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Understanding Deformation Behavior and Compression Speed Effect in Gabapentin Compacts.

Authors
  • Roopwani, Rahul1
  • Buckner, Ira S2
  • 1 Graduate School of Pharmaceutical Sciences, Duquesne University, 600 Forbes Ave, Pittsburgh, PA 15282, USA.
  • 2 Graduate School of Pharmaceutical Sciences, Duquesne University, 600 Forbes Ave, Pittsburgh, PA 15282, USA. Electronic address: buc[email protected]
Type
Published Article
Journal
Journal of Pharmaceutical Sciences
Publisher
Elsevier
Publication Date
May 01, 2021
Volume
110
Issue
5
Pages
2157–2166
Identifiers
DOI: 10.1016/j.xphs.2020.12.021
PMID: 33359044
Source
Medline
Keywords
Language
English
License
Unknown

Abstract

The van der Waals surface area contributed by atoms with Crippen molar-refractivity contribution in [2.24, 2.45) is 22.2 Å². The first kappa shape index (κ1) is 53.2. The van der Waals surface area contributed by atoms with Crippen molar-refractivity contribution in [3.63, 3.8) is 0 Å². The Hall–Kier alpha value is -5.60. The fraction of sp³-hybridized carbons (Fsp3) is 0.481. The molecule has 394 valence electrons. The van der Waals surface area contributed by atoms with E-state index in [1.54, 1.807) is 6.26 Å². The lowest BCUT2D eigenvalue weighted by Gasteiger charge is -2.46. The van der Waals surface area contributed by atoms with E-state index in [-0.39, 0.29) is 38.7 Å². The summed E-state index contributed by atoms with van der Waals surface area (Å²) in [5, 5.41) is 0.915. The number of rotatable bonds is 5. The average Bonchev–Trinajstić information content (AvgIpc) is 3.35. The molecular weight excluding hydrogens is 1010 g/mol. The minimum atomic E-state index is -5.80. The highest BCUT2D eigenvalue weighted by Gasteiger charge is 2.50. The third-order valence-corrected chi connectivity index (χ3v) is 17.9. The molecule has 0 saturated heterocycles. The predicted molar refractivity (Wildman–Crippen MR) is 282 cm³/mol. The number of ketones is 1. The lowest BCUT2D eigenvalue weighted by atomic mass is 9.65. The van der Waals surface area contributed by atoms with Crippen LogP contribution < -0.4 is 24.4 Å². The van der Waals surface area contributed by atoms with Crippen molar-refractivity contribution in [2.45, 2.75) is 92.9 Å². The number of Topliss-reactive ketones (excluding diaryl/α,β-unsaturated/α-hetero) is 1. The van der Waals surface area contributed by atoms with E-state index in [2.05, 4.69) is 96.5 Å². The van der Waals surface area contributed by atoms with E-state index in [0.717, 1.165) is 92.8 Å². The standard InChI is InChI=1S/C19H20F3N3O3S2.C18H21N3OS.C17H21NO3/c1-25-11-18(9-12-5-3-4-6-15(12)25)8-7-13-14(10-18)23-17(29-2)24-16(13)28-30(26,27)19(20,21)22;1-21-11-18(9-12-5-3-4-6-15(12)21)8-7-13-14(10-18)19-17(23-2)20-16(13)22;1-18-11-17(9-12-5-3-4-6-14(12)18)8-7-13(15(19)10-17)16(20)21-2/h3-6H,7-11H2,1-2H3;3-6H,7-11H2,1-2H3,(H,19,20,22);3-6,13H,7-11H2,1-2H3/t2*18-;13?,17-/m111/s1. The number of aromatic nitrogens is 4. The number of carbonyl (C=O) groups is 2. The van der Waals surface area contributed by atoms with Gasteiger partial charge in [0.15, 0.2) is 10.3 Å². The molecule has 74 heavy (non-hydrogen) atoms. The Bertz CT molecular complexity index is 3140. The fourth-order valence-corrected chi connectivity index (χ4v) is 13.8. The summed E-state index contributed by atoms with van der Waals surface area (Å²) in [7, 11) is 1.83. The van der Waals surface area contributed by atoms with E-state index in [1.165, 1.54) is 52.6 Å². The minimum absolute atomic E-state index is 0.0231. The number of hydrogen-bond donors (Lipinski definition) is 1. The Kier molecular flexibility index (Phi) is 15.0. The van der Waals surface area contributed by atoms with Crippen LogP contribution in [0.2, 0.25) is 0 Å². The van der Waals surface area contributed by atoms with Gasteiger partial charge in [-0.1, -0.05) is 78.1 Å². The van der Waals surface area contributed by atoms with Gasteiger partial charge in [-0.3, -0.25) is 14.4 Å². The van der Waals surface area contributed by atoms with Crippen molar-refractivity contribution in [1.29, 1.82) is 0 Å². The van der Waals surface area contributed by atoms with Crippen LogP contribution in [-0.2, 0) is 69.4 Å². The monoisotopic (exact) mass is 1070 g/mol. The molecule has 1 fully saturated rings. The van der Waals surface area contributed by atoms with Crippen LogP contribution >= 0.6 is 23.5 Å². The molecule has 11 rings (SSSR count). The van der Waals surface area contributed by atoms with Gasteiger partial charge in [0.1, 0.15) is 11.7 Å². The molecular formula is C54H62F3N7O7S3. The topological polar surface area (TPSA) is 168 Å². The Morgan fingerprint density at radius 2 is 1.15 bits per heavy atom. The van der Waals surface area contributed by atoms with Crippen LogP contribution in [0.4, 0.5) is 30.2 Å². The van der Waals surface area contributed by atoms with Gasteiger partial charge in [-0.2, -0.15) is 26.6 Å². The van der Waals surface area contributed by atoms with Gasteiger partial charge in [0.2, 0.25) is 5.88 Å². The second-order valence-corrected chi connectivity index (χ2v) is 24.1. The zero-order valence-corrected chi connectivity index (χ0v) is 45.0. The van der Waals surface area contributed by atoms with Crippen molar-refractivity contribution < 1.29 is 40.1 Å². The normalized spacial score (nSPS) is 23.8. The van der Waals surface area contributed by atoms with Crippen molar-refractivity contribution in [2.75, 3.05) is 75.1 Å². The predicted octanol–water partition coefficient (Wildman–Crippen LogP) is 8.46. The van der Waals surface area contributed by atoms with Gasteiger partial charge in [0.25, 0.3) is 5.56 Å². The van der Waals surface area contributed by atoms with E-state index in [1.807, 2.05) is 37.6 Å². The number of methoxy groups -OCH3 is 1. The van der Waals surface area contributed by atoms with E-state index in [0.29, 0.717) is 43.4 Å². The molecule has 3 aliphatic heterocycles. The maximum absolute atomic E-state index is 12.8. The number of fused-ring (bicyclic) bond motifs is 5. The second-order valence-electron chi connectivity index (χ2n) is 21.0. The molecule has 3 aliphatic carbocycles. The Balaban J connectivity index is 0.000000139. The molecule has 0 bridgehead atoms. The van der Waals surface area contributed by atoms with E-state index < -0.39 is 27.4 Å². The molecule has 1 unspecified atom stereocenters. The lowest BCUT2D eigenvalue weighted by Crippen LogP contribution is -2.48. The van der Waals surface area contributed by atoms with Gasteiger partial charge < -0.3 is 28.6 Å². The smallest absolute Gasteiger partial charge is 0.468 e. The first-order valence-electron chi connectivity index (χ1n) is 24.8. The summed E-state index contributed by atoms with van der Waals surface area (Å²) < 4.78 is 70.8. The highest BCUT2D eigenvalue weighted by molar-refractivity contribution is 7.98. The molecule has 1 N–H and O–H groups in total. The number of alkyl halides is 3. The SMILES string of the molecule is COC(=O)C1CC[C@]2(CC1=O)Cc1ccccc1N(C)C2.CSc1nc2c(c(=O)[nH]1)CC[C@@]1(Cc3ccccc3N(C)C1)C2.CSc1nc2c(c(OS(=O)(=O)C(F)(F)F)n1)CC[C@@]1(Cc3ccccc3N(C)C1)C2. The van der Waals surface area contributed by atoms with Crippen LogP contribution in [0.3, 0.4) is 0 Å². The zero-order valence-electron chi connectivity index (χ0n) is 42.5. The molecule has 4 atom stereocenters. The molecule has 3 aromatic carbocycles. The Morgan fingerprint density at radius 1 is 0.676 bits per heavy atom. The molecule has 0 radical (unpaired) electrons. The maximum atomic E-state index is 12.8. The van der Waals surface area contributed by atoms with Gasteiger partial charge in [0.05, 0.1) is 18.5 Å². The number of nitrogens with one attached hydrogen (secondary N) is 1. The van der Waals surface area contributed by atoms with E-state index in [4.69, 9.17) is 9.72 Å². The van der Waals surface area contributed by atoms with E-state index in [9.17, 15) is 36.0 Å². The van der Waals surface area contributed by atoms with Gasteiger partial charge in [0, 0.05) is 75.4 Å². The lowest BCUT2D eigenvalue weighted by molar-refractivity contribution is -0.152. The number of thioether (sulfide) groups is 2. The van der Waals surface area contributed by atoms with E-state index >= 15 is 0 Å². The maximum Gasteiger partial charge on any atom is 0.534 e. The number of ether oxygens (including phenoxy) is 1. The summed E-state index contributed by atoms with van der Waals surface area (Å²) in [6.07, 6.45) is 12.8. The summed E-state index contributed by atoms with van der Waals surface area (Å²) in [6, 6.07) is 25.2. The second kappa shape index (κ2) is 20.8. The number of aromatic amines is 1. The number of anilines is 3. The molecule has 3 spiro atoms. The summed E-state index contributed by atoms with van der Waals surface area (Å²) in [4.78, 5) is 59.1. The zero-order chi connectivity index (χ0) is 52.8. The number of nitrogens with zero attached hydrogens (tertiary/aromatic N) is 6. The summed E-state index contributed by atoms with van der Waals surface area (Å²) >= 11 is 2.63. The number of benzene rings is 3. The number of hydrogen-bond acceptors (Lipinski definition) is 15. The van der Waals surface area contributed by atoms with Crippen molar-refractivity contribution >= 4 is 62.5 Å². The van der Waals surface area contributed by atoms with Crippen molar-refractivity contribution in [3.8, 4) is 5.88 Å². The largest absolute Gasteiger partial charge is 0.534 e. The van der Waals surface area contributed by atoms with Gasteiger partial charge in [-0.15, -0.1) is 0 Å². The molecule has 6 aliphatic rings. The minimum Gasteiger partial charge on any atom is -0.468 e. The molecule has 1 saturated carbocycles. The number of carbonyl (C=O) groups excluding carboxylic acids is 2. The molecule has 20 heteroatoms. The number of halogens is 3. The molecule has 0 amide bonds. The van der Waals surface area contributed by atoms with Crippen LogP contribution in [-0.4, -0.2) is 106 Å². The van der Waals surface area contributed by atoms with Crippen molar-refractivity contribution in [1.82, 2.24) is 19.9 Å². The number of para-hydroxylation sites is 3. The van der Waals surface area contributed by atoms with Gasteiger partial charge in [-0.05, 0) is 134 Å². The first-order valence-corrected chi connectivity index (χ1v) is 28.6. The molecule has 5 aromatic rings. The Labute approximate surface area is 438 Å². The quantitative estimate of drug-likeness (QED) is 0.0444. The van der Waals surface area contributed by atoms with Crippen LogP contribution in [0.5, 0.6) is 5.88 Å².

Deformation mechanism and strain rate sensitivity of gabapentin powder was investigated in this work. Heckel analysis, specific surface area and indentation hardness measurements revealed an intermediate yield pressure and brittle fracture as the dominant type of deformation mechanism during consolidation. Strain rate sensitivity of gabapentin was studied by compressing it at 1 mm/min and 500 mm/min compression speeds. Gabapentin demonstrated an atypical strain rate sensitivity in compactibility profile (tensile strength vs. solid fraction). Compacts of gabapentin compressed at fast speed showed an increase in tensile strength when compared with those compressed at slow speed. To understand the effect of compression speed on gabapentin's compactibility, PXRD analysis, surface area analysis, indentation hardness measurements, and consolidation modeling were performed. PXRD analysis carried out on compacts revealed no effect of speed on the physical solid-state stability of gabapentin. Specific surface area of compacts made at fast speed was higher than that of compacts made at slow speed. Indentation measurements performed on gabapentin compacts showed higher values of hardness in the case compacts made at fast speed. It was identified that at the fast compression speed, gabapentin shows greater particle fragmentation and form compacts with smaller pores. Copyright © 2020 American Pharmacists Association®. Published by Elsevier Inc. All rights reserved.

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